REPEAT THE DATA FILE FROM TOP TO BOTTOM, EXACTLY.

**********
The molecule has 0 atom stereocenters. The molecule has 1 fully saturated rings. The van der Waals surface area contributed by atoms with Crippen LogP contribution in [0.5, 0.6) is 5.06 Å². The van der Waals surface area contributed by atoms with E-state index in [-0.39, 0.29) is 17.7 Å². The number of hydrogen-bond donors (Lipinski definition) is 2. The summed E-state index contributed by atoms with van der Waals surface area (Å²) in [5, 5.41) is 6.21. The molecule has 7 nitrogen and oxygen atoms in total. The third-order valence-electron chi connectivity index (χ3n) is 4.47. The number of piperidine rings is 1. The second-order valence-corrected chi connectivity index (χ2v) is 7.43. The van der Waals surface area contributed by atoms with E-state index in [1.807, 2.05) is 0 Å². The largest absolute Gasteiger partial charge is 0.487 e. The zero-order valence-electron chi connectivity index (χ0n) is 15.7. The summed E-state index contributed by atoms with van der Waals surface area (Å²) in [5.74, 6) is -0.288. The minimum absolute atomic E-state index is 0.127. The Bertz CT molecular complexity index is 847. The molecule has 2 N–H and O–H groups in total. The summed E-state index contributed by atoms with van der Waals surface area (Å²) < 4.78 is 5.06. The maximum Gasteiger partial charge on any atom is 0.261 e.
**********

The molecule has 0 atom stereocenters. The molecule has 1 fully saturated rings. The van der Waals surface area contributed by atoms with Crippen LogP contribution in [0.5, 0.6) is 5.06 Å². The van der Waals surface area contributed by atoms with E-state index in [-0.39, 0.29) is 17.7 Å². The number of hydrogen-bond donors (Lipinski definition) is 2. The summed E-state index contributed by atoms with van der Waals surface area (Å²) in [5, 5.41) is 6.21. The molecule has 7 nitrogen and oxygen atoms in total. The third-order valence-electron chi connectivity index (χ3n) is 4.47. The number of piperidine rings is 1. The second-order valence-corrected chi connectivity index (χ2v) is 7.43. The van der Waals surface area contributed by atoms with E-state index in [1.807, 2.05) is 0 Å². The largest absolute Gasteiger partial charge is 0.487 e. The zero-order valence-electron chi connectivity index (χ0n) is 15.7. The summed E-state index contributed by atoms with van der Waals surface area (Å²) in [5.74, 6) is -0.288. The minimum absolute atomic E-state index is 0.127. The Bertz CT molecular complexity index is 847. The molecule has 2 N–H and O–H groups in total. The summed E-state index contributed by atoms with van der Waals surface area (Å²) < 4.78 is 5.06. The maximum Gasteiger partial charge on any atom is 0.261 e.